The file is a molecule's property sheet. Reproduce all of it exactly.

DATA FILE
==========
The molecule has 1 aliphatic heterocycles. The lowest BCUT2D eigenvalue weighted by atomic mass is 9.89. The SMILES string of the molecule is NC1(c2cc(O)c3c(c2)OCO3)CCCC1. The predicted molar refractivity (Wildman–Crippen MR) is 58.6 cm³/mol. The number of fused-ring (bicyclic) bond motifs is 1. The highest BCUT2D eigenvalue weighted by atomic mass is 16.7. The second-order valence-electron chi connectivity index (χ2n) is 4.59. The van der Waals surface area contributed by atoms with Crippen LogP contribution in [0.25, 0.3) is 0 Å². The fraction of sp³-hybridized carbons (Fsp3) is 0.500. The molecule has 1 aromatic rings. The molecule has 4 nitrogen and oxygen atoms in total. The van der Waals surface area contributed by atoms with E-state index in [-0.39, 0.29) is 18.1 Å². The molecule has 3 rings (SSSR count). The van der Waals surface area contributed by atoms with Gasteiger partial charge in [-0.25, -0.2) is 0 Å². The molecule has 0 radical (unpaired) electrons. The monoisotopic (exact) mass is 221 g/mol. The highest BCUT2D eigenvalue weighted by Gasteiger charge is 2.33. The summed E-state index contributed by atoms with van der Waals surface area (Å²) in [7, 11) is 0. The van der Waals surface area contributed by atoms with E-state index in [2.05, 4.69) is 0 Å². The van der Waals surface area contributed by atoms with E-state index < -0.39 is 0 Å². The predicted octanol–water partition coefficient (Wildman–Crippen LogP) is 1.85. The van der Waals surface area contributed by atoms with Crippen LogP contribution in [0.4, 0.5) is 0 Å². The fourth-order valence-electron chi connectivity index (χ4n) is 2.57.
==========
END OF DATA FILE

The molecule has 1 aliphatic heterocycles. The lowest BCUT2D eigenvalue weighted by atomic mass is 9.89. The SMILES string of the molecule is NC1(c2cc(O)c3c(c2)OCO3)CCCC1. The predicted molar refractivity (Wildman–Crippen MR) is 58.6 cm³/mol. The number of fused-ring (bicyclic) bond motifs is 1. The highest BCUT2D eigenvalue weighted by atomic mass is 16.7. The second-order valence-electron chi connectivity index (χ2n) is 4.59. The van der Waals surface area contributed by atoms with Crippen LogP contribution in [0.25, 0.3) is 0 Å². The fraction of sp³-hybridized carbons (Fsp3) is 0.500. The molecule has 1 aromatic rings. The molecule has 4 nitrogen and oxygen atoms in total. The van der Waals surface area contributed by atoms with E-state index in [-0.39, 0.29) is 18.1 Å². The molecule has 3 rings (SSSR count). The van der Waals surface area contributed by atoms with Gasteiger partial charge in [-0.25, -0.2) is 0 Å². The molecule has 0 radical (unpaired) electrons. The monoisotopic (exact) mass is 221 g/mol. The highest BCUT2D eigenvalue weighted by Gasteiger charge is 2.33. The summed E-state index contributed by atoms with van der Waals surface area (Å²) in [7, 11) is 0. The van der Waals surface area contributed by atoms with E-state index in [2.05, 4.69) is 0 Å². The van der Waals surface area contributed by atoms with E-state index < -0.39 is 0 Å². The predicted octanol–water partition coefficient (Wildman–Crippen LogP) is 1.85. The van der Waals surface area contributed by atoms with Crippen LogP contribution in [0.4, 0.5) is 0 Å². The fourth-order valence-electron chi connectivity index (χ4n) is 2.57.